Quetzalcoatl (pronounced [ketsalˈkoːaːtɬ] in Nahuatl) is an Aztec sky and creator god. The name is a combination of quetzal, a brightly colored Mesoamerican bird, and coatl, meaning serpent. Quetzalcoatl is often referred to as The Feathered Serpent and was connected to the planet Venus. Today Quetzalcoatl is the most well-known Aztec deity, and is often thought to have been the principal Aztec god. However, Quetzalcoatl was just one god in a pantheon of gods, not considered superior to the others.
 Antecedents and origins
The Feathered Serpent deity was important in art and religion in most of Mesoamerica for close to 2,000 years, from the Pre-Classic era until the Spanish conquest. Civilizations worshiping the Feathered Serpent included the Mixtec, Toltec, Aztec, who adopted it from the people of Teotihuacan, and the Maya.
The cult of the serpent in Mesoamerica is very old; there are representations of snakes with bird-like characteristics as old as the Olmec preclassic (1150-500 BC). The snake represents the earth and vegetation, but it was in Teotihuacan (around 150 BC) where the snake got the precious feathers of the quetzal, as seen in the Murals of the city. The most elaborate representations come from the old Quetzalcoatl Temple around 200 BC, which shows a rattlesnake with the long green feathers of the quetzal.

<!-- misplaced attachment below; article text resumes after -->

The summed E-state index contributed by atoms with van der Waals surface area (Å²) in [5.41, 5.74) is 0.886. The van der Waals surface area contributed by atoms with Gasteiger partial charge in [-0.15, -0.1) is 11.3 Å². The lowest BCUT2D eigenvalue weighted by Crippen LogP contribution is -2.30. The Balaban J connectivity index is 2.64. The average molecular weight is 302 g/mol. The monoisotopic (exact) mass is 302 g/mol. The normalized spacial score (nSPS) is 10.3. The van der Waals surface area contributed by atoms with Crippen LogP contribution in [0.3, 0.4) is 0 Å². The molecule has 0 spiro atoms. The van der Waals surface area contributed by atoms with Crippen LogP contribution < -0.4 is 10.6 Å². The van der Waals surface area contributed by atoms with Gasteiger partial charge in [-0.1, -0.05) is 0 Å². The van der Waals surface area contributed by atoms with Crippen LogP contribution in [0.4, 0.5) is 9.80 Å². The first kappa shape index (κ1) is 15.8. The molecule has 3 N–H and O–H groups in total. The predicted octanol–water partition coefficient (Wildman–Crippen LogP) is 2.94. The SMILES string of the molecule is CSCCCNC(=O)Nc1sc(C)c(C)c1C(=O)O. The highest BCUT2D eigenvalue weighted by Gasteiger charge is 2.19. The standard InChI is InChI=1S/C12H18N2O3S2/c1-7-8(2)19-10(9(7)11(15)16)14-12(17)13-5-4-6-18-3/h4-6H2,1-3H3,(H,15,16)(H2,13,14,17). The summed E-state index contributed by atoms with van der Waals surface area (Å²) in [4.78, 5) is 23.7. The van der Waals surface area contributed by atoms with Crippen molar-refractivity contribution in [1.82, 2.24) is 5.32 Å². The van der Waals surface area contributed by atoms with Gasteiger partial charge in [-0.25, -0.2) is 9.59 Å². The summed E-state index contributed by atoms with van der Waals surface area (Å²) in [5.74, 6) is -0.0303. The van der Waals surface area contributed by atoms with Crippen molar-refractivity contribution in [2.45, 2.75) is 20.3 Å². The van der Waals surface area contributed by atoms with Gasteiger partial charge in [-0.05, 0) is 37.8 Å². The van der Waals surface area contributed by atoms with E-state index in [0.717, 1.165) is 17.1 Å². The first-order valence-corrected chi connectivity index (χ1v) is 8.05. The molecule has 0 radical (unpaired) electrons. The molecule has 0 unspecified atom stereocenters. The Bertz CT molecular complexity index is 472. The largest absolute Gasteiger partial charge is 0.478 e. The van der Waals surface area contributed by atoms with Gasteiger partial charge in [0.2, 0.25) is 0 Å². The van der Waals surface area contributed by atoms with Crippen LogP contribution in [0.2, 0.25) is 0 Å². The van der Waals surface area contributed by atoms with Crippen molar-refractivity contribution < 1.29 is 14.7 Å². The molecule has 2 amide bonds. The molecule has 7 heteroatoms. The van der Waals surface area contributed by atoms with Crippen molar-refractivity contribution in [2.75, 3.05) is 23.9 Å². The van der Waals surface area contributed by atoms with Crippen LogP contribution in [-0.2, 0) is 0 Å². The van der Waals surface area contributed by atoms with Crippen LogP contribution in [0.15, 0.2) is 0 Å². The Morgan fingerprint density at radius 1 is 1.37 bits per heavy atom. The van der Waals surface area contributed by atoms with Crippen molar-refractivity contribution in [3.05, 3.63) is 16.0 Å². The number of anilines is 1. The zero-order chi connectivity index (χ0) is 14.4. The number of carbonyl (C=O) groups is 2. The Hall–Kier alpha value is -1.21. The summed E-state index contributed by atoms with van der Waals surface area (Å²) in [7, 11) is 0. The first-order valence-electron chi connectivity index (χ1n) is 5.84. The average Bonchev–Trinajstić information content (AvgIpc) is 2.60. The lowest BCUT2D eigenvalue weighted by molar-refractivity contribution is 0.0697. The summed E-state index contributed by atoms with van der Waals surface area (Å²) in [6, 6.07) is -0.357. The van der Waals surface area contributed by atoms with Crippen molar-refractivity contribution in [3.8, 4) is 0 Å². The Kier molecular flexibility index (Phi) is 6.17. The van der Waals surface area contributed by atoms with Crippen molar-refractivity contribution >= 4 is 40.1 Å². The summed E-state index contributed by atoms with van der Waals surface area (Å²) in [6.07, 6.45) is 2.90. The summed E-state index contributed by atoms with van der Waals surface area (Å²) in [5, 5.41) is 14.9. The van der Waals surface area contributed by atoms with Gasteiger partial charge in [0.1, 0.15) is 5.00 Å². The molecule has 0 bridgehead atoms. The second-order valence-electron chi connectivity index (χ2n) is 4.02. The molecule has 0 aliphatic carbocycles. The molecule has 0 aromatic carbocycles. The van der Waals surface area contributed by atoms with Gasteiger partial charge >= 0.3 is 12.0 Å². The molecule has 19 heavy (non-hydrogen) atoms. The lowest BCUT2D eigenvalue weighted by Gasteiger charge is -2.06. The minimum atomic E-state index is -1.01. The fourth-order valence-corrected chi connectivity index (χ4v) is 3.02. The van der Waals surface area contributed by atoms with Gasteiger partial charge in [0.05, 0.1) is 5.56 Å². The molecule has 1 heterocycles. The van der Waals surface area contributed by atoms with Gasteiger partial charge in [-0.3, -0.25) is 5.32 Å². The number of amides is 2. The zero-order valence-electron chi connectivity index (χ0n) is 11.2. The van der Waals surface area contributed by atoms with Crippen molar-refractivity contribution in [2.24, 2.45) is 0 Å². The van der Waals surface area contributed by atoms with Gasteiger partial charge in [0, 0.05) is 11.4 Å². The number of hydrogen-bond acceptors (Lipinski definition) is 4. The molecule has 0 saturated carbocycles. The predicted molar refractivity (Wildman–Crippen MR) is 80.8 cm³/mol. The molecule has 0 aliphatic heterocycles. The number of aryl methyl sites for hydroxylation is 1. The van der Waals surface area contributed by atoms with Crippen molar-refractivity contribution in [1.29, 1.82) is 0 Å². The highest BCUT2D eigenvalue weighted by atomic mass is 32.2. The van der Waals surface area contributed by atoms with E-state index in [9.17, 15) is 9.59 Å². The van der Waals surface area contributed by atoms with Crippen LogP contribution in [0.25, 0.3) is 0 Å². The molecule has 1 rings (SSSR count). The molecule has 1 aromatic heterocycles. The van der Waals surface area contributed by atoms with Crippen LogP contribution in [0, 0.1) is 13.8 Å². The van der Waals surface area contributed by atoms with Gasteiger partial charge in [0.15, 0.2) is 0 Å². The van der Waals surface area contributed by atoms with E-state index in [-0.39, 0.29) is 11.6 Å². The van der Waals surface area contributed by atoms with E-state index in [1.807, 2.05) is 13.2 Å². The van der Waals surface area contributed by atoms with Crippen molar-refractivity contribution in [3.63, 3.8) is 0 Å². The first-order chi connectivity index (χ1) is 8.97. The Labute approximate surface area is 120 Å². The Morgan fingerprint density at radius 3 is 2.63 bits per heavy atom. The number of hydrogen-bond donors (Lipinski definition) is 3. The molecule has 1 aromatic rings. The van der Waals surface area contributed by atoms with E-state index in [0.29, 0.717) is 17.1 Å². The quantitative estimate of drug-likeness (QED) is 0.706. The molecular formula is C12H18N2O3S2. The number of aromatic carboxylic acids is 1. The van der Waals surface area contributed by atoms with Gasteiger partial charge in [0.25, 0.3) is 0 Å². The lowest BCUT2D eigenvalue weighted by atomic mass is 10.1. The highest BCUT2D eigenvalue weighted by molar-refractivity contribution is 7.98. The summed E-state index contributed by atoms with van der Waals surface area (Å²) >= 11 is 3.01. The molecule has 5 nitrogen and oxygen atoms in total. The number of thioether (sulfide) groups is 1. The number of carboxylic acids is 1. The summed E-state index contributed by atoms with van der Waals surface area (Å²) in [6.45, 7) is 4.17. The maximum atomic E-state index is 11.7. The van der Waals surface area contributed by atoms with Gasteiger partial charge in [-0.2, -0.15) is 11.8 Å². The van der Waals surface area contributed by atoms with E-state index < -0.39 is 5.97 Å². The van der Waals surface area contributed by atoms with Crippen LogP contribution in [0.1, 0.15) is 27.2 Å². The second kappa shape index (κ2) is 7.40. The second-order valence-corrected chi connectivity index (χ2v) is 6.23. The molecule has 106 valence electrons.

Teotihuacan was dedicated to Tlaloc, the water god, at the same time Quetzalcoatl, as a snake, was a representation of the fertility of the earth, and it was subordinate to Tlaloc. As the cult evolved, it became independent.
In time Quetzalcoatl was mixed with other gods and acquired their attributes. Quetzalcoatl is often associated with Ehecatl, the wind god, and represents the forces of nature, and is also associated with the morning star (Venus). Quetzalcoatl became a representation of the rain, the celestial water and their associated winds, while Tlaloc would be the god of earthly water, the water in lakes, caverns and rivers, and also of vegetation. Eventually Quetzalcoatl was transformed into one of the gods of the creation (Ipalnemohuani).
The Teotihuacan influence took the god to the Mayas, who adopted him as Kukulkán. The Maya regarded him as a being who would transport the gods.
In Xochicalco (700-900 AD), the political class began to claim that they ruled in the name of Quetzalcoatl, and representations of the god became more human. They influenced the Toltec, and the Toltec rulers began to use the name of Quetzalcoatl. The Toltec represented Quetzalcoatl as man, with god-like attributes, and these attributes were also associated with their rulers.